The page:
The two elderly gents on duty at the Akasaka branch of Hako Soba are as workman-like as their clientele – mainly construction workers in their distinctive blue grey fatigues and comfortable shoes. The decor also is practical – standing tables in the middle with counters and stools lining the walls. Not that this place is exclusively for blue collar workers – different branches and different times of day see a much wider range of customers.
The ordering system is the common automatic food ticket vending machine that will be familiar to anyone that frequents cheap soba joints. The disadvantage for those of you who don’t speak Japanese, is that at this particular store (which is only about a year or two old) the buttons of the machine are enscribed only with kana and kanji. If you go for the cheapest option on the machine, you can be pretty sure that it’s either kake soba or kitsune soba – two of the most basic dishes. The rest of the menu consists of soba shop standards with a variety of soba and tempura combos. They also offer curries and tempura donburi and sets combining a bowl of soba with rice. As is common in cheapo noodle places, you can substitute udon for soba in any of the noodle dishes.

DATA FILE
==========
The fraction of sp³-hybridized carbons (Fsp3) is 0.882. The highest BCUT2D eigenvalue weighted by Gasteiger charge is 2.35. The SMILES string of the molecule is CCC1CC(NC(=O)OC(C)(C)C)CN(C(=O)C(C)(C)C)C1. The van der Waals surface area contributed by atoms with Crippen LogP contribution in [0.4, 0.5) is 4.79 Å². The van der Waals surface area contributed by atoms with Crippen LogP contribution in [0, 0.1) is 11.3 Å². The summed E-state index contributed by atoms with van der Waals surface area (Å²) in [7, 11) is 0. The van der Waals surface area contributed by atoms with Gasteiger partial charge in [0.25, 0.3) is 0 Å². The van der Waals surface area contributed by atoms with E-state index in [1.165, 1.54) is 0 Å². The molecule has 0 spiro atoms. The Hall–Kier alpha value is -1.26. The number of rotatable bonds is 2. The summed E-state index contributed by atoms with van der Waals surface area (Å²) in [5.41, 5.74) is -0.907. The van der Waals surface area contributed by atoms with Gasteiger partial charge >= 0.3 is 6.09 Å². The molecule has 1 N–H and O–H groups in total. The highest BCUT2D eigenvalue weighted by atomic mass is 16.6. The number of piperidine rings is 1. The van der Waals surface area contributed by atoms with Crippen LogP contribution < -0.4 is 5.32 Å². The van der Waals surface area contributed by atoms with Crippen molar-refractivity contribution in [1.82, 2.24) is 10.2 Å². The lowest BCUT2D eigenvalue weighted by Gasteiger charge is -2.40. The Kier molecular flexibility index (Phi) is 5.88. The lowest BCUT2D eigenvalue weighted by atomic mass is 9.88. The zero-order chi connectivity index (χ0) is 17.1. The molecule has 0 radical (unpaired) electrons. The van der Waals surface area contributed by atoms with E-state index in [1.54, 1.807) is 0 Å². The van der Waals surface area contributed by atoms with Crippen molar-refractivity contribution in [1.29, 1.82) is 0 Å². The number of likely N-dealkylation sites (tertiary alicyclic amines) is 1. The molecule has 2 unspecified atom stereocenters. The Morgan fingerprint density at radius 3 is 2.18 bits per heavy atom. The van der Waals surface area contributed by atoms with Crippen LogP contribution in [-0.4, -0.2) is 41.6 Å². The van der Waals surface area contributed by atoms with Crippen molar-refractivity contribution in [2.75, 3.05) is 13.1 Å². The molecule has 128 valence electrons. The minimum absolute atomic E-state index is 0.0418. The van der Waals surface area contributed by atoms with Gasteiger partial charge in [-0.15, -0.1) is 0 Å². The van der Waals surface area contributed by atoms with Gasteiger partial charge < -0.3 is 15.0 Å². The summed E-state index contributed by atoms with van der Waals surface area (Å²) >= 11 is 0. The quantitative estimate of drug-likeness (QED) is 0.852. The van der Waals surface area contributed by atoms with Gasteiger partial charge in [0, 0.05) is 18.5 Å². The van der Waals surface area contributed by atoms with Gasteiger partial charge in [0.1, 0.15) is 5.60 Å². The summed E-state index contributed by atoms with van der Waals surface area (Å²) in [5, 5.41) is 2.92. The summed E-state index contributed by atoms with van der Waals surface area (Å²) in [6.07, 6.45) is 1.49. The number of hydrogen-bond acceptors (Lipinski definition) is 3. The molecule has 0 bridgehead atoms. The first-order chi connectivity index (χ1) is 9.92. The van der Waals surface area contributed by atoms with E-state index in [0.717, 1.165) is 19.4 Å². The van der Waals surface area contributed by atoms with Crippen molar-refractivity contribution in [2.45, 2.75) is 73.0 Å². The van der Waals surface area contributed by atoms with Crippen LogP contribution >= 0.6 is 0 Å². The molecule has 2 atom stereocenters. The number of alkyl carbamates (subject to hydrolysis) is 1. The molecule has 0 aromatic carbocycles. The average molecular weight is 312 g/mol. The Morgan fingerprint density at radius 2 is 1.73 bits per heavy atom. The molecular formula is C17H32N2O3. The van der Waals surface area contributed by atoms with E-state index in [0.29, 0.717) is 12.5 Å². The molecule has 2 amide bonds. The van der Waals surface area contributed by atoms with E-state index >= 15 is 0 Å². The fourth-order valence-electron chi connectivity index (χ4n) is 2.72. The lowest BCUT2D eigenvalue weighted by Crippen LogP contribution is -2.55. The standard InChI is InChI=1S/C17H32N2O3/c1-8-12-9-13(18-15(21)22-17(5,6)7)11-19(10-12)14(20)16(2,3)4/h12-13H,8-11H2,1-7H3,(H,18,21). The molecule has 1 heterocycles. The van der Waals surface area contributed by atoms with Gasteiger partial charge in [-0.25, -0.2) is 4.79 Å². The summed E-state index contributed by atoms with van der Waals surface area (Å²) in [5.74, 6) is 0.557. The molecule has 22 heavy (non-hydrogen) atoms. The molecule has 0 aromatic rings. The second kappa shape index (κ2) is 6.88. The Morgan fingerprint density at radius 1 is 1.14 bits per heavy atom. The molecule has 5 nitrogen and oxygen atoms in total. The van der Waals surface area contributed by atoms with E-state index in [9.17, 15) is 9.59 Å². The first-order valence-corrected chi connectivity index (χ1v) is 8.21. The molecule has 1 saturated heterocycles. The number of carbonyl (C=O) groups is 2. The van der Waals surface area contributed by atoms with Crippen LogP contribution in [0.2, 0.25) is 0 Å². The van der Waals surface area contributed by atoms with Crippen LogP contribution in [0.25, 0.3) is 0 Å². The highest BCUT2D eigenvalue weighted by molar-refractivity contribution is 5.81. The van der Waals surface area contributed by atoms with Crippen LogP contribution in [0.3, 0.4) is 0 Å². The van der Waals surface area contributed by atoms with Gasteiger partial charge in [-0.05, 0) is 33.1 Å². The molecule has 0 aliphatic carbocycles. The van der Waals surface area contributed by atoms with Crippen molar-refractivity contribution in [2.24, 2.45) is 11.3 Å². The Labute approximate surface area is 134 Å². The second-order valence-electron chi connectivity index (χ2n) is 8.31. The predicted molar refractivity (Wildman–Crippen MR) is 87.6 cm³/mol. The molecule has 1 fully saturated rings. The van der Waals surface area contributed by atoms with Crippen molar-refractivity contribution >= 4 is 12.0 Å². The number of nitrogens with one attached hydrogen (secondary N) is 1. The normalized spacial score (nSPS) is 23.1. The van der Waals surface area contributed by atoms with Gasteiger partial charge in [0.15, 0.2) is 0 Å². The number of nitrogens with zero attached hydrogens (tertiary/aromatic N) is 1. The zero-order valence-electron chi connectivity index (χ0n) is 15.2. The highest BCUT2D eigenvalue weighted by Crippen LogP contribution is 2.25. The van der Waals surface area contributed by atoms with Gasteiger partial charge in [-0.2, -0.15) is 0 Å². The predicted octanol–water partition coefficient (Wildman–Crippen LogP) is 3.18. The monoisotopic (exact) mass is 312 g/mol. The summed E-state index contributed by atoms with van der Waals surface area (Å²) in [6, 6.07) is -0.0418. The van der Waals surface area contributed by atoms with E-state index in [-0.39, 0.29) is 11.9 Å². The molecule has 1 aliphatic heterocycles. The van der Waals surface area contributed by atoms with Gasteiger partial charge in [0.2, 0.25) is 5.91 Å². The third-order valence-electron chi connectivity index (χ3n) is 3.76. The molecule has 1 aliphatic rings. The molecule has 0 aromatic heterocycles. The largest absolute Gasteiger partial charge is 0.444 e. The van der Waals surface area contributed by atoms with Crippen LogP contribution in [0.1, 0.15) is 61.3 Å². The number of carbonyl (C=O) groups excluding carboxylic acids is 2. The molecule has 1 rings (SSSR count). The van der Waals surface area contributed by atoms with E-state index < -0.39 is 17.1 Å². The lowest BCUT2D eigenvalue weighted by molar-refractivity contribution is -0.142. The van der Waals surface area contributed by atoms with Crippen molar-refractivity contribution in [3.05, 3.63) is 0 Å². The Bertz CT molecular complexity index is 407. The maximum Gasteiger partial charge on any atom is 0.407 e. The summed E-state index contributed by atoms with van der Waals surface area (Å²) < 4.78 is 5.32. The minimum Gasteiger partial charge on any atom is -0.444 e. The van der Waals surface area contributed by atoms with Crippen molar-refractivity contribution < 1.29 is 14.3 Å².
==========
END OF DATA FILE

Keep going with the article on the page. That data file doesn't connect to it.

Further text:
I went for the Chikuwaten Soba for 340yen – chikuwa is a long tube of fishcake. It was served up in about 2 minutes and it was piping hot. Tongue scorchingly hot in fact. The noodles themselves were a little soft for my liking. Also the condiments are rather limited – just shichimi and water.
Hako Soba (or Hakone Soba as it says in Japanese) is a chain of soba noodle shops located in or near stations along the Odakyu Line. Recently, it has opened some franchise stores in central Tokyo – including the Akasaka branch and stores in Akihabara and Shinbashi. As you can see in the picture of the Seijogakuenmae branch above, the more suburban stores are a little more restaurant-like.